(viii) “Professional gambling” means:
(A) Aiding or inducing another to engage in gambling, with the intent to derive a profit therefrom; or
(B) Participating in gambling and having, other than by virtue of skill or luck, a lesser chance of losing or a greater chance of winning than one (1) or more of the other participants.
Although an online poker player would not be considered a professional gambler, the operator of the website is hosting “professional gambling”. Therefore, an online poker player could be accused of using a “gambling device” to participate in a “professional gambling” activity.
Gambling; professional gambling; penalties
(a) A person who engages in gambling commits a misdemeanor punishable by imprisonment for not more than six (6) months, a fine of not more than seven hundred fifty dollars ($750.00), or both. If convicted of playing online poker illegally in the state of Wyoming, the penalty is up to 6 months in jail and/or up to $750 fine.


Is Online Poker Illegal in Wyoming?

Yes. The above laws make it fairly clear that online poker is illegal by default, and punishable by law, in Wyoming. A gambling device does not need to be primarily designed for wagering purposes. If gambling can be performed on a device, it can be labeled a gambling device. And if one takes part in professional gambling services that are not authorized by the state (i.e. real money online poker), they are committing unlawful gambling. When you put 2 and 2 together, it equates to online poker being illegal.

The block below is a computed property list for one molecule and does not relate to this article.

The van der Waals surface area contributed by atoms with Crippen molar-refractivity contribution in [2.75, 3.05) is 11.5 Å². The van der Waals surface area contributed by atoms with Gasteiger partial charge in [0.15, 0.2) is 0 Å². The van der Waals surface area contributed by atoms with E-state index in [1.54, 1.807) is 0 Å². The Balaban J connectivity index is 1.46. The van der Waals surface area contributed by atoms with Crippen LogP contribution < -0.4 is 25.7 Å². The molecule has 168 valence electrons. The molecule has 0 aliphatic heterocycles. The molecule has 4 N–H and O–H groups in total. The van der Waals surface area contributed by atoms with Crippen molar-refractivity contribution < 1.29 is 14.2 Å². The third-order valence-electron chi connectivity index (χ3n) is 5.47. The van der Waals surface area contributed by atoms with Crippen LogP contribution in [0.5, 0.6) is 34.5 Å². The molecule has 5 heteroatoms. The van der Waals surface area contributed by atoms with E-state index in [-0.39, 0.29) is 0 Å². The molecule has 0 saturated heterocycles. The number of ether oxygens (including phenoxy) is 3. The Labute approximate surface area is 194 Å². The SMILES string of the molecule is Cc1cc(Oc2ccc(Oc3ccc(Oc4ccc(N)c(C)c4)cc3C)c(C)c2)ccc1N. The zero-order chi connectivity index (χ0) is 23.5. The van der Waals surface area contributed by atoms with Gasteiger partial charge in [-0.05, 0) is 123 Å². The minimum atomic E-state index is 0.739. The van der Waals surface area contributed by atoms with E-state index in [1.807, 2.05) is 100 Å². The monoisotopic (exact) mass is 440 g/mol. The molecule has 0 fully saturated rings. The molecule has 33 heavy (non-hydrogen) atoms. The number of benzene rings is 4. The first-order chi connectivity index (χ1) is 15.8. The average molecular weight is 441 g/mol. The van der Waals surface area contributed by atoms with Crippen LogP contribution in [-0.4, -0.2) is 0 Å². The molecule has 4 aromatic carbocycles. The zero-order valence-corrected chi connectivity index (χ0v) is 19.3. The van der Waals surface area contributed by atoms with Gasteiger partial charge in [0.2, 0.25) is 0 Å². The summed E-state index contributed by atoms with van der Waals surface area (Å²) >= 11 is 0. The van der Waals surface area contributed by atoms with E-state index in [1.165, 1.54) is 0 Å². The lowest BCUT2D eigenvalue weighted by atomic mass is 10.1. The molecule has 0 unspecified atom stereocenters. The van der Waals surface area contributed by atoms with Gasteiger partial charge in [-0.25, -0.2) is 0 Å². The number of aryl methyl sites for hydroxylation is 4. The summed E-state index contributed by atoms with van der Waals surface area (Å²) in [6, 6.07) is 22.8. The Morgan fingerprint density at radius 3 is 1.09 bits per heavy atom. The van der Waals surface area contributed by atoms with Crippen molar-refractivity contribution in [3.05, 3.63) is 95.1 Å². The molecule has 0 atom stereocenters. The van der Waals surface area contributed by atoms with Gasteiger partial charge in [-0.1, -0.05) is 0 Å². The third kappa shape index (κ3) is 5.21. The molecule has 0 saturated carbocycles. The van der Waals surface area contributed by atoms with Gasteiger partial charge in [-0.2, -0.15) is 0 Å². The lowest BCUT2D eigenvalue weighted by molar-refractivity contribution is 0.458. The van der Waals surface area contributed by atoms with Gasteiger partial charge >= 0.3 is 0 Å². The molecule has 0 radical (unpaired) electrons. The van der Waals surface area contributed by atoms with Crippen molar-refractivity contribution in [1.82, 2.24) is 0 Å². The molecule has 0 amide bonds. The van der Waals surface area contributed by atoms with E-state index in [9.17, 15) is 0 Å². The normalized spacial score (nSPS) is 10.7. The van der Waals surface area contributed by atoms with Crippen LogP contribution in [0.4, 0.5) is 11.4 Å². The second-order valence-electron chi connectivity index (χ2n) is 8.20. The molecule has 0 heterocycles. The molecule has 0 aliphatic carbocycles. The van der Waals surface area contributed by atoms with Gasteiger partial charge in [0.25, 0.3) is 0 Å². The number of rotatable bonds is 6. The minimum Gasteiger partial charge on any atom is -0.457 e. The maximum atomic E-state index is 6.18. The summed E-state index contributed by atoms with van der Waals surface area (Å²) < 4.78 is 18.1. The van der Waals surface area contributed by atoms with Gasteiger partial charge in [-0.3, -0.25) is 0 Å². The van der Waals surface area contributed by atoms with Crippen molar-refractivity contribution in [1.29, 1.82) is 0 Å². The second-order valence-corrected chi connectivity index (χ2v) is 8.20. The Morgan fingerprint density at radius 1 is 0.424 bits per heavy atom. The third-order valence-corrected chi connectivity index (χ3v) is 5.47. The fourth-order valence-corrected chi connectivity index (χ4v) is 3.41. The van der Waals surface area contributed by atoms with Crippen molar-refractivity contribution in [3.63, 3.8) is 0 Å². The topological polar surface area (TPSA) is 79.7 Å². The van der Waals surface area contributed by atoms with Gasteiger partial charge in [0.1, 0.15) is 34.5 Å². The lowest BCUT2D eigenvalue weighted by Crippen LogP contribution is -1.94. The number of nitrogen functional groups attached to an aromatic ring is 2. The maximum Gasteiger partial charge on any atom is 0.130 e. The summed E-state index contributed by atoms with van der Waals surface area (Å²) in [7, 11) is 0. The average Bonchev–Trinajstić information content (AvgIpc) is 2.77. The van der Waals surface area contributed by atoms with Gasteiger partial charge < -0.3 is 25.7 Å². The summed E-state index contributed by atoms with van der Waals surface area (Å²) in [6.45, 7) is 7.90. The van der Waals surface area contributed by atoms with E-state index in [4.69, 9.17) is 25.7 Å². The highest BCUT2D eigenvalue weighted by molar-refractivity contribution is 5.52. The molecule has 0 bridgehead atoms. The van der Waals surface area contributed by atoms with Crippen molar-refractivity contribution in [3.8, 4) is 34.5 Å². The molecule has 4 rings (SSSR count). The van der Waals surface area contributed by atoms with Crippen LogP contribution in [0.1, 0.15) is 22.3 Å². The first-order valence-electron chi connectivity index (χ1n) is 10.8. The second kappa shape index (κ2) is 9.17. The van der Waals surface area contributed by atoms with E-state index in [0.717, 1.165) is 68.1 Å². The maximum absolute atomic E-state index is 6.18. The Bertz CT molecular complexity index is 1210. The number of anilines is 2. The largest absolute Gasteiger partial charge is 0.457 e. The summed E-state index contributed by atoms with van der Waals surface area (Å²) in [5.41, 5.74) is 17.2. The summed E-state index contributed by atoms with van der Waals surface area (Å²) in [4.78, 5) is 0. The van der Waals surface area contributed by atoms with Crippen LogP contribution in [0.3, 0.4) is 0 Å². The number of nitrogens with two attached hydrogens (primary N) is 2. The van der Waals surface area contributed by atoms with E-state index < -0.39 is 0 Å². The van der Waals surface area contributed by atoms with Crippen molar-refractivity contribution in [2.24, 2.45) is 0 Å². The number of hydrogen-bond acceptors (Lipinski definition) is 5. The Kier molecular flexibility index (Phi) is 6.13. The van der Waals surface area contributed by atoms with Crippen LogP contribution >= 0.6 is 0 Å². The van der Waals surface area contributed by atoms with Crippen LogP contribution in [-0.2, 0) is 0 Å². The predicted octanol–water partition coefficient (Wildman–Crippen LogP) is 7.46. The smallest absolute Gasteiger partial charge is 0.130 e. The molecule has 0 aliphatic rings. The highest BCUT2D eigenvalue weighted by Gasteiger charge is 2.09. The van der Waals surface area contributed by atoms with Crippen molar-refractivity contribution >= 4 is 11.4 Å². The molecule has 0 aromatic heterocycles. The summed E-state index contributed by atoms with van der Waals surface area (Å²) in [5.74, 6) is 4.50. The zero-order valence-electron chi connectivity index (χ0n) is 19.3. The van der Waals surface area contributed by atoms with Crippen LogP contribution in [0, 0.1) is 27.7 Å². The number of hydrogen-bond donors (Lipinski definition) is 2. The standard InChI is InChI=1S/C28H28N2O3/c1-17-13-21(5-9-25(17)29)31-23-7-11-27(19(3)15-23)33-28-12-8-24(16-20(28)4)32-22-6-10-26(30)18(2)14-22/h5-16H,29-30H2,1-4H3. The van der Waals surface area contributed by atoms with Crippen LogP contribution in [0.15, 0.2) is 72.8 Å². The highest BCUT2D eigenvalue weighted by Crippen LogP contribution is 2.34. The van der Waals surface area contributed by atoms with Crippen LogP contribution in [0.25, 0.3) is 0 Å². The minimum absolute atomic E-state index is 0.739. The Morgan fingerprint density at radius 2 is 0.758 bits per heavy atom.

It should be noted that social poker games are perfectly acceptable. So long as no one is profiting from the game, outside of the players and their direct winnings, home poker games are perfectly legal.

Is Wyoming working to Legalize Online Poker?

No. Although state officials seems to be warming up to more forms of legalized gambling over the last few years, lawmakers in Wyoming have made no move to even consider the legalization and regulation of online poker.